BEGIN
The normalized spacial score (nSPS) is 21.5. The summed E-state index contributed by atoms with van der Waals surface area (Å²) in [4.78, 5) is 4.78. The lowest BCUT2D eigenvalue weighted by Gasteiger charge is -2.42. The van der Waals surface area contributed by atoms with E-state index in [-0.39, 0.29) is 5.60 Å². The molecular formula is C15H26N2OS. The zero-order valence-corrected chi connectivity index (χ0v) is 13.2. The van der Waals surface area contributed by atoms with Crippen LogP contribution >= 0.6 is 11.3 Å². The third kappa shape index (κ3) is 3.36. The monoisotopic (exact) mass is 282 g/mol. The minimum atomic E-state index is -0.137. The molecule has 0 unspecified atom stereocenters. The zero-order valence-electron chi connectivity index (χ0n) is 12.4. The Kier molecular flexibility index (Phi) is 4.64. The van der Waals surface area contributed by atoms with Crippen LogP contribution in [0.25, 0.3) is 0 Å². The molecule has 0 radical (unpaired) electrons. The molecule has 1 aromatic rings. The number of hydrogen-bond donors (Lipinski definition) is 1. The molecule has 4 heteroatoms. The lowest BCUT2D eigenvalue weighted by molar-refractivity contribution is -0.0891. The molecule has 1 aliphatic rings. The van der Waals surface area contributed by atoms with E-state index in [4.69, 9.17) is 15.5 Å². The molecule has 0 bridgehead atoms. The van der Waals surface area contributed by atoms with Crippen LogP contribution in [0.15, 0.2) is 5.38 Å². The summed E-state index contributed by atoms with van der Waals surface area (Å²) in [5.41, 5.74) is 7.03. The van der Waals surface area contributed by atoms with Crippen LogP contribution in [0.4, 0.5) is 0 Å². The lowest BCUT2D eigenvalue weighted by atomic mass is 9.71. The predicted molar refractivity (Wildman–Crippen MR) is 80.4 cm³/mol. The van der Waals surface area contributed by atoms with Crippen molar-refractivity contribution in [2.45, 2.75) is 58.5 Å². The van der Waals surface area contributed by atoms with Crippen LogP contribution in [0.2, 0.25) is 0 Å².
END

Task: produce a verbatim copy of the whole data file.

The normalized spacial score (nSPS) is 21.5. The summed E-state index contributed by atoms with van der Waals surface area (Å²) in [4.78, 5) is 4.78. The lowest BCUT2D eigenvalue weighted by Gasteiger charge is -2.42. The van der Waals surface area contributed by atoms with E-state index in [-0.39, 0.29) is 5.60 Å². The molecular formula is C15H26N2OS. The zero-order valence-corrected chi connectivity index (χ0v) is 13.2. The van der Waals surface area contributed by atoms with Crippen LogP contribution >= 0.6 is 11.3 Å². The third kappa shape index (κ3) is 3.36. The monoisotopic (exact) mass is 282 g/mol. The minimum atomic E-state index is -0.137. The molecule has 0 unspecified atom stereocenters. The zero-order valence-electron chi connectivity index (χ0n) is 12.4. The Kier molecular flexibility index (Phi) is 4.64. The van der Waals surface area contributed by atoms with Crippen LogP contribution in [0.25, 0.3) is 0 Å². The molecule has 0 radical (unpaired) electrons. The molecule has 1 aromatic rings. The number of hydrogen-bond donors (Lipinski definition) is 1. The molecule has 4 heteroatoms. The lowest BCUT2D eigenvalue weighted by molar-refractivity contribution is -0.0891. The molecule has 1 aliphatic rings. The van der Waals surface area contributed by atoms with E-state index in [4.69, 9.17) is 15.5 Å². The molecule has 0 bridgehead atoms. The van der Waals surface area contributed by atoms with Crippen LogP contribution in [0.15, 0.2) is 5.38 Å². The summed E-state index contributed by atoms with van der Waals surface area (Å²) in [5.41, 5.74) is 7.03. The van der Waals surface area contributed by atoms with Crippen LogP contribution in [0.4, 0.5) is 0 Å². The lowest BCUT2D eigenvalue weighted by atomic mass is 9.71. The predicted molar refractivity (Wildman–Crippen MR) is 80.4 cm³/mol. The van der Waals surface area contributed by atoms with Crippen molar-refractivity contribution in [2.45, 2.75) is 58.5 Å². The van der Waals surface area contributed by atoms with Crippen LogP contribution in [0.2, 0.25) is 0 Å².